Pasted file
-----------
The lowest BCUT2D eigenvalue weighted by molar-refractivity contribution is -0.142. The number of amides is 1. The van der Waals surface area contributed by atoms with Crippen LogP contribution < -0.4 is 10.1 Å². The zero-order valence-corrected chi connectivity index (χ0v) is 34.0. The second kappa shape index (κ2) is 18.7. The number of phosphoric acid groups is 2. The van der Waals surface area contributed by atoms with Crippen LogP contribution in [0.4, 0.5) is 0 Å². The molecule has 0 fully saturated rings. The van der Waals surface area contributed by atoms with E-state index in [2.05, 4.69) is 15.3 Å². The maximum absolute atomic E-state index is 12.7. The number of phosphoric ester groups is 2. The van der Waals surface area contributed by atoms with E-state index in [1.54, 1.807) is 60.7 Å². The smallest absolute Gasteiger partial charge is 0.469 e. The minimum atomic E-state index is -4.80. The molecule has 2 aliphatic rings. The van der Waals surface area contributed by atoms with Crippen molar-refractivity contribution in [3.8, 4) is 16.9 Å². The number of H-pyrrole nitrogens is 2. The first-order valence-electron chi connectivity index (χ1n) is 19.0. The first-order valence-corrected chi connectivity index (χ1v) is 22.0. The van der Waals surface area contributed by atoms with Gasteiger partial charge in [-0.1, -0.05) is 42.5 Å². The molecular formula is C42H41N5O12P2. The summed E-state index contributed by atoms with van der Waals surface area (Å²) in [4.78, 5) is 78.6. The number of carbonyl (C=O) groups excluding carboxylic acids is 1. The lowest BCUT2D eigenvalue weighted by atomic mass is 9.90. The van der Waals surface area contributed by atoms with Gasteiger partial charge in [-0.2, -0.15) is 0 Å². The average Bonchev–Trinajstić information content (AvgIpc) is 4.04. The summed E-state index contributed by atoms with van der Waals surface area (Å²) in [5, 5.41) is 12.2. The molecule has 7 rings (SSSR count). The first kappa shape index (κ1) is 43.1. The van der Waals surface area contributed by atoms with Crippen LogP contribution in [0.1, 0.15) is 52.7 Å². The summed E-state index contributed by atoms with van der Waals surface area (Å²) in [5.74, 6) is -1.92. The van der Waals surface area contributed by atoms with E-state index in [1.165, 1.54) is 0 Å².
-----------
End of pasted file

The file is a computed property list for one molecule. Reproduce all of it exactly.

The lowest BCUT2D eigenvalue weighted by molar-refractivity contribution is -0.142. The number of amides is 1. The van der Waals surface area contributed by atoms with Crippen LogP contribution < -0.4 is 10.1 Å². The zero-order valence-corrected chi connectivity index (χ0v) is 34.0. The second kappa shape index (κ2) is 18.7. The number of phosphoric acid groups is 2. The van der Waals surface area contributed by atoms with Crippen LogP contribution in [0.4, 0.5) is 0 Å². The molecule has 0 fully saturated rings. The van der Waals surface area contributed by atoms with E-state index in [2.05, 4.69) is 15.3 Å². The maximum absolute atomic E-state index is 12.7. The number of phosphoric ester groups is 2. The van der Waals surface area contributed by atoms with E-state index in [1.54, 1.807) is 60.7 Å². The smallest absolute Gasteiger partial charge is 0.469 e. The minimum atomic E-state index is -4.80. The molecule has 2 aliphatic rings. The van der Waals surface area contributed by atoms with Crippen molar-refractivity contribution in [3.8, 4) is 16.9 Å². The number of H-pyrrole nitrogens is 2. The first-order valence-electron chi connectivity index (χ1n) is 19.0. The first-order valence-corrected chi connectivity index (χ1v) is 22.0. The van der Waals surface area contributed by atoms with Gasteiger partial charge in [-0.1, -0.05) is 42.5 Å². The molecular formula is C42H41N5O12P2. The summed E-state index contributed by atoms with van der Waals surface area (Å²) in [4.78, 5) is 78.6. The number of carbonyl (C=O) groups excluding carboxylic acids is 1. The lowest BCUT2D eigenvalue weighted by atomic mass is 9.90. The van der Waals surface area contributed by atoms with Gasteiger partial charge in [-0.2, -0.15) is 0 Å². The average Bonchev–Trinajstić information content (AvgIpc) is 4.04. The summed E-state index contributed by atoms with van der Waals surface area (Å²) in [5, 5.41) is 12.2. The molecule has 7 rings (SSSR count). The first kappa shape index (κ1) is 43.1. The van der Waals surface area contributed by atoms with Crippen LogP contribution in [0.1, 0.15) is 52.7 Å². The summed E-state index contributed by atoms with van der Waals surface area (Å²) in [5.74, 6) is -1.92. The van der Waals surface area contributed by atoms with E-state index in [1.165, 1.54) is 0 Å².